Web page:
Saturday, 2 April 2016

Blackcap departs and Bramblings move through.

Regular readers of this blog may have become a little bored with posts featuring the birds in my garden and the Belgian-ringed Blackcap in particular. For me it was a case of the longer it stayed the more interesting it became and I was particularly keen to establish a last date for it as that would almost certainly be the date it set off on migration back to its breeding grounds. I can now report that it was last seen in the garden on 31st March and I am as confident as I can be that it has migrated rather than having disappeared for some other reason, such as being predated by a local cat or Sparrowhawk. This is a later date than I had expected but it should still get back to central Europe just ahead of the bulk of Blackcaps that winter around the Mediterranean basin and so have a better chance of securing and holding a prime territory.

Belgian-ringed Blackcap 31/03/2016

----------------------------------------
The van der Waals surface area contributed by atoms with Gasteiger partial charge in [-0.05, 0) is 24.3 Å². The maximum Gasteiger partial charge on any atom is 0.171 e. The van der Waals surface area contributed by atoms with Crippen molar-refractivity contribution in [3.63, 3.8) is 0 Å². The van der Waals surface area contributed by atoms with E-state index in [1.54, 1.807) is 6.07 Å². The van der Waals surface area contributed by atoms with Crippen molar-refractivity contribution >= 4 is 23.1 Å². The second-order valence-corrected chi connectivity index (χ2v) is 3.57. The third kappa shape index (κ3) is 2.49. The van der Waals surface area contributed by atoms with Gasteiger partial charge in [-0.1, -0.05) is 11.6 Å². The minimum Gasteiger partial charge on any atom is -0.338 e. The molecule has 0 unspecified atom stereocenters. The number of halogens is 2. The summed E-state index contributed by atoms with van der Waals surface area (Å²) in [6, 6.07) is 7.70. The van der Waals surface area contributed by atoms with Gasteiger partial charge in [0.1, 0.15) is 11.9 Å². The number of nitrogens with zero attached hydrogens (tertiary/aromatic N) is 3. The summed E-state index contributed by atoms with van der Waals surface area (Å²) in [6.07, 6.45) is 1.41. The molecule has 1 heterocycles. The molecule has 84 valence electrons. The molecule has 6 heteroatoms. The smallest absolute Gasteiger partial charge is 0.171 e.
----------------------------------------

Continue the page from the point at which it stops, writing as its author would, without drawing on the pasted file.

Belgian-ringed Blackcap 31/03/2016
Belgian-ringed Blackcap 31/03/2016
I still haven't received the details of when and where this bird was ringed so there will be another post when those details finally come through.
The 31st saw quite a bit of migration and it was good for those arriving as well as leaving. There was a noticeable increase in Chiffchaffs round and about and I even had one filter through the garden. There seemed to be a lot of Siskins on the move but the most unusual visitor to the feeders were 2 male Bramblings. I rarely get Bramblings in the garden and this is the first time I have seen more than one. Unfortunately they didn't stay for very long and I didn't manage to get any good photos of them.

A hastily taken and rather poor photo of one of the Bramblings. The other male appeared to be an adult and was almost in full breeding dress. This is a young bird and still has extensive fringes to the feathers of the head and mantle that have yet to wear off to reveal the glossy inky black of the male breeding plumage.

There were at least a dozen Siskins at the feeders early on the morning of the 31st but some seemed to be drawn away by others going north overhead as the morning progressed. There has certainly been a drop in numbers since then.

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